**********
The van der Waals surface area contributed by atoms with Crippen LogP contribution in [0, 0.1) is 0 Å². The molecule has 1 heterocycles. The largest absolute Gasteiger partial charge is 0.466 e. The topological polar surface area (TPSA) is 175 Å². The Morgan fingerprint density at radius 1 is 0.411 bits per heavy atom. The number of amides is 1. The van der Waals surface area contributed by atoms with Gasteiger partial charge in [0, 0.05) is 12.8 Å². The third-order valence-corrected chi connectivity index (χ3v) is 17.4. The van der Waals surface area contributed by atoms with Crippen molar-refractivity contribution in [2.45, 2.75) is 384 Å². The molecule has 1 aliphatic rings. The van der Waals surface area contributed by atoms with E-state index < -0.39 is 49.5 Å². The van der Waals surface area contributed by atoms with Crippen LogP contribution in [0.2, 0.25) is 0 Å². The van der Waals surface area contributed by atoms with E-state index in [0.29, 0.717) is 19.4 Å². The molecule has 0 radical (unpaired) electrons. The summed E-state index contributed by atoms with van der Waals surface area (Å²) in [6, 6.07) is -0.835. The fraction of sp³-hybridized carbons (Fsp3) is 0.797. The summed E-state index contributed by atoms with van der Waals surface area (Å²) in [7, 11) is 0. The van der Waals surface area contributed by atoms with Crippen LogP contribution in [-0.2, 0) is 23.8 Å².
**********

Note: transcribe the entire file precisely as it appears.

The van der Waals surface area contributed by atoms with Crippen LogP contribution in [0, 0.1) is 0 Å². The molecule has 1 heterocycles. The largest absolute Gasteiger partial charge is 0.466 e. The topological polar surface area (TPSA) is 175 Å². The Morgan fingerprint density at radius 1 is 0.411 bits per heavy atom. The number of amides is 1. The van der Waals surface area contributed by atoms with Gasteiger partial charge in [0, 0.05) is 12.8 Å². The third-order valence-corrected chi connectivity index (χ3v) is 17.4. The van der Waals surface area contributed by atoms with Crippen molar-refractivity contribution in [2.45, 2.75) is 384 Å². The molecule has 1 aliphatic rings. The van der Waals surface area contributed by atoms with E-state index < -0.39 is 49.5 Å². The van der Waals surface area contributed by atoms with Crippen LogP contribution in [0.2, 0.25) is 0 Å². The van der Waals surface area contributed by atoms with E-state index in [0.29, 0.717) is 19.4 Å². The molecule has 0 radical (unpaired) electrons. The summed E-state index contributed by atoms with van der Waals surface area (Å²) in [6, 6.07) is -0.835. The fraction of sp³-hybridized carbons (Fsp3) is 0.797. The summed E-state index contributed by atoms with van der Waals surface area (Å²) in [7, 11) is 0. The van der Waals surface area contributed by atoms with Crippen LogP contribution in [-0.2, 0) is 23.8 Å².